I’m sharing an email that I received from an anxious dad in North Carolina, who asked me for advice about an early decision application. I ran this post last year, but it will be just as helpful today for those contemplating applying to colleges via early decision.
Here is what the dad wrote:
Dilemma from a Dad from North Carolina
My son, Andrew, would like to go to Davidson College here in North Carolina; he’s also been nominated for the Morehead-Cain Scholarship to UNC Chapel Hill, but he really doesn’t want to go there. He is looking for a small class size, a rigorous school and an environment where he can meet and get to know many people and especially, professors. He is a legacy at Duke and UNC Chapel Hill, but he doesn’t want to go to Duke (cut-throat school) and UNC (just too big for him) and we agree.
He really loves Davidson College and we love it too. Here is the problem: the joint costs 50K/year. I have saved up about 85K for him to go to college (been saving 18 years in his 529s). I’d have to end up borrowing about 100K for him to attend those last two years (we aren’t qualifying for ANY need-based aid).
The acceptance rate for Early Decision hovers around 60%; but Regular Decision is only about 20%. He’s the valedictorian of his high school and scored 2050 on his SATs, so he should make ED. He’ll compete for merit aid but the school only gives significant merit aid to about 6% of the kids.
The Big Dilemma
Should we apply ED or RD to Davidson College? If he applied regular decision to Davidson, it will give us a chance to see if UNC or Wake Forest gives him merit money to help us out. He’s sold on Davidson and so are we, but that price tag scares me. What do you think about ED or RD to Davidson?
Here’s What I Think
I can certainly understand why Andrew would like to attend Davidson, which is one of the nation’s most prestigious liberal arts colleges. Anyone who has spent time on my college blog can appreciate why liberal arts colleges can be special places for undergrads. My own children chose liberal arts colleges over state universities and I’m glad they did.
I don’t, however, think a family should borrow $100,000 to attend a liberal arts college. I don’t care how special a school is. If a family isn’t prepared to pay a potentially steep price if their teen is accepted through early decision, then applying ED isn’t appropriate.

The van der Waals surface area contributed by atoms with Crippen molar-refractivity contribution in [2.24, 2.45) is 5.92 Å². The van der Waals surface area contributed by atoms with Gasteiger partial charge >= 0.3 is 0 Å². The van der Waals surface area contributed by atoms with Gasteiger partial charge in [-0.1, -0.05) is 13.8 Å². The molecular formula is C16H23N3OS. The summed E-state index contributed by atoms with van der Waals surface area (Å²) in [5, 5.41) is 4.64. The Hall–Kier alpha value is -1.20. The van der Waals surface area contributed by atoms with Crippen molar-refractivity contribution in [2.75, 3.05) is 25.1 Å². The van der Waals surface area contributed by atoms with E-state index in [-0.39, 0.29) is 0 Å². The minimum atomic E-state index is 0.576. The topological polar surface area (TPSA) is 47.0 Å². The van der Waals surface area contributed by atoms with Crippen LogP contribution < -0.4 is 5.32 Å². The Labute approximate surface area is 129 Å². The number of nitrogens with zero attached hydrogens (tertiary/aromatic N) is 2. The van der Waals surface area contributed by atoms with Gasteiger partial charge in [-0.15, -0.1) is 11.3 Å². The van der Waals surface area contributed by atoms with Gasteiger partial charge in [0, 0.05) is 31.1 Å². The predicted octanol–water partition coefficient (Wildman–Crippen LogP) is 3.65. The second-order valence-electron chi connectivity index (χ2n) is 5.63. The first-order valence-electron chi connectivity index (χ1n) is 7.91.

What is Early Decision?
Early decision, for those of you who don’t know, allows a teenager to apply before the regular applicants — often two months early. When teenagers are accepted early decision, they are obligated to attend the school. As a practical matter, however, no institution can force a child to attend.
Alternatives to Early Decision
If Andrew doesn’t apply ED, here are some alternatives that I’d suggest:
1. Consider applying to other liberal arts colleges.
If Cameron wants to stay in the South, there are excellent liberal arts colleges in the region. Some of these schools will be more generous with merit money for affluent students. Here are some names:
- University of Richmond (VA)
- Rhodes College (TN)
- Sewanee-University of the South (TN)
- Centre College (KY)
- Furman University (SC)
- Wofford College (SC)
- Hendrix College (AR)
- Translyvania University (KY)
- Hampden-Sydney College (VA)
2. Use a net price calculator.
Because Davidson is an elite liberal arts college, it gives few merit awards to wealthy students. I’m assuming that Andrew’s family is wealthy because his dad said they would receive no need-based aid. Davidson, however, like most extremely selective schools, provides excellent need-based financial aid.
I don’t think Andrew’s dad should automatically assume that his family wouldn’t get need-based aid from Davidson. Families can sometimes earn between $150,000 and $200,000 and still get significant need-based aid from expensive schools.
Families should always use a school’s net price calculator to get a personalized estimate of what the costs for them would be. If Davidson looks more reasonably priced than the family thought, Paul could go ahead and apply ED.
3. Think hard about turning down a full-ride scholarship.
If Andrew wins a full-ride scholarship through the Morehead-Cain Scholarship at UNC Chapel Hill, it would be extremely hard to turn that down. The money that was saved for college could be used some day for graduate school or a down payment on a house.
Read More on The College Solution:
Lynn O’Shaughnessy is the author of the second edition of The College Solution: A Guide for Everyone Looking for the Right School at the Right Price.